Autophagy is the process by which the body eliminates damaged organelles and promotes the proliferation of new, healthy cells. This is related to Alzheimer’s because the process of refolding is one of several factors that must function in order for the brain to function.

Importantly, fasting activates autophagy, the body’s way of disposing of waste, and also triggers stem cell regeneration. In our 2017 interview, Dr. Steven Gundry explained that this may also be directly related to LPS and that ridding the gut of these proinflammatory proteins through fasting can be healing:

We have an amazing repair system that goes to work when we fast. If nothing else, it rests the gut. It’s probably one of the smartest things any of us can do – to let the gut wall rest, not have to absorb nutrients, not have to deal with the constant influx of lectins or toxins. But I think more importantly, it gives [the body] a chance to finally do some serious brain cleansing.

Alzheimer’s and Parkinson’s have a common cause, which is the brain defending itself against a perceived threat, many of which are LPS. If you quiet your gut and don’t allow LPS to enter your system, and the longer you can maintain that, the better off you will realistically be.

As Jason Fung would say, intermittent fasting is great; a modified reduced calorie diet is great, but it’s technically so much easier to just stop eating … The second level of my modified food pyramid is ‘eat nothing’.

Probiotics show promise in Alzheimer’s Disease

The effect of beneficial bacteria on brain health is well established, including in people with Alzheimer’s disease. A 2016 study of 60 Alzheimer’s patients examined the effect of probiotic supplements on cognitive function, with promising results. Those who drank milk containing probiotics experienced significant improvements in their cognitive functions.

While the average Mini-Mental State Examination (MMSE) score increased in the probiotic group, it decreased in the control group that drank normal milk.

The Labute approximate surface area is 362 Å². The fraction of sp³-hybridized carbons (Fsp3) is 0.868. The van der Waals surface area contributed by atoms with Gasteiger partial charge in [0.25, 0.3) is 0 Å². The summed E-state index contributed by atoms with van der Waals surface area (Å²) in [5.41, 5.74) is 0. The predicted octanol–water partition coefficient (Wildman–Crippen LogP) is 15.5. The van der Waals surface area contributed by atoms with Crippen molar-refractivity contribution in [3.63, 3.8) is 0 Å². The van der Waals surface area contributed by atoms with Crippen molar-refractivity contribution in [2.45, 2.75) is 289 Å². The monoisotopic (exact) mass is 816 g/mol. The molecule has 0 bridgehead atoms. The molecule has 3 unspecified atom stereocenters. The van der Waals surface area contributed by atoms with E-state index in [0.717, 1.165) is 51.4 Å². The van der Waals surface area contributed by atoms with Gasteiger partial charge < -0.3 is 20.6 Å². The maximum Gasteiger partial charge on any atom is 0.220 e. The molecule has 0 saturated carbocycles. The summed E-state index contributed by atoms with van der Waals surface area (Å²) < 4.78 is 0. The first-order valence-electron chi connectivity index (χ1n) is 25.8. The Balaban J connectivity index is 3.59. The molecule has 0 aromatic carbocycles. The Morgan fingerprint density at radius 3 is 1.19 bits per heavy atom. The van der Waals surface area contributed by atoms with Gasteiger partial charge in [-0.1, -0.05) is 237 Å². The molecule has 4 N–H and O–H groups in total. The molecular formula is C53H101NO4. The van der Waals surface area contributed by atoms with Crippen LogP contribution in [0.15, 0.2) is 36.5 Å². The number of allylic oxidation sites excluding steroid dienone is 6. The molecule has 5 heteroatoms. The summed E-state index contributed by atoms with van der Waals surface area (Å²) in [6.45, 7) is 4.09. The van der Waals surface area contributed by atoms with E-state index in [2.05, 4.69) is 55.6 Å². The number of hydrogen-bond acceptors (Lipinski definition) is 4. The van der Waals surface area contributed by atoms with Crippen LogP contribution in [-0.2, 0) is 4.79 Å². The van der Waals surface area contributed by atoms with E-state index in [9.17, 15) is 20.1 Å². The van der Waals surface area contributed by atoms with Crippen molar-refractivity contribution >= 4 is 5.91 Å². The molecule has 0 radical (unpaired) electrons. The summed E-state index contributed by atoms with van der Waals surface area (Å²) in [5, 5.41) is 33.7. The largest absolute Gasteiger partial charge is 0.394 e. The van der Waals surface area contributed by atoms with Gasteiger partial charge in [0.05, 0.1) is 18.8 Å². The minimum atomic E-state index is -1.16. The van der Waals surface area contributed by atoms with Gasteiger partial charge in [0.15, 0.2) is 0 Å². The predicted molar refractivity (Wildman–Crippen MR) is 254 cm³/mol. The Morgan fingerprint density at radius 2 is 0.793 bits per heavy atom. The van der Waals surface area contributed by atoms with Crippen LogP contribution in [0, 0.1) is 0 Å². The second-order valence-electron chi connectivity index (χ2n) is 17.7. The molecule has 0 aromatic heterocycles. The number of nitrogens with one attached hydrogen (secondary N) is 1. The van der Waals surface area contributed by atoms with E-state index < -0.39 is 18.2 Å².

The probiotic group also showed positive metabolic changes, including lower triglycerides, very low-density lipoprotein and C-reactive protein, a measure of inflammation, as well as lower markers of insulin resistance.

The researchers suggest that the positive metabolic changes may be responsible for the cognitive improvements. Walter Lukiw, a professor at Louisiana State University who was not involved in the study, told Medical News Today that the gut and brain are closely linked:

This is consistent with some of our recent studies that suggest that the GI [gastrointestinal tract] microbiome is significantly altered in composition in Alzheimer’s compared with age-matched controls….

…and that both the gastrointestinal tract and the blood-brain barrier become significantly less tight with age, allowing microbial exudates from the gastrointestinal tract (e.g., amyloids, lipopolysaccharides, endotoxins, and small noncoding RNAs) to enter central nervous system compartments.

Probiotics may inhibit Neurodegeneration

Probiotics are thought to influence the central nervous system and behavior via the microbiota-gut-brain axis, and researchers have suggested that they may have both preventive and therapeutic potential for Alzheimer’s disease (AD) by modulating the inflammatory process and counteracting oxidative stress, among other mechanisms.13 In the open-access Impact Journal on Aging, the researchers stated:

Dysfunction in behavior and cognition was found to be associated with dysbiosis of the GM [gut microbiota]. Activation of gut inflammation has been implicated as a possible pathogenic cofactor for cognitive decline and dementia.

Moreover, the most striking changes in the GM of AD patients are the decreased abundance of anti-inflammatory bacterial species (e.g., Bifidobacterium brevestrain A1) and the increased abundance of pro-inflammatory flora phyla (e.g., Firmicutes and Bacteroidetes).

Restoring homeostasis of GV could slow the progression of AD. Therefore, GV has been suggested as a key player in the pathogenesis of Alzheimer’s disease and could be a new potential therapeutic target for the prevention and treatment of Alzheimer’s disease.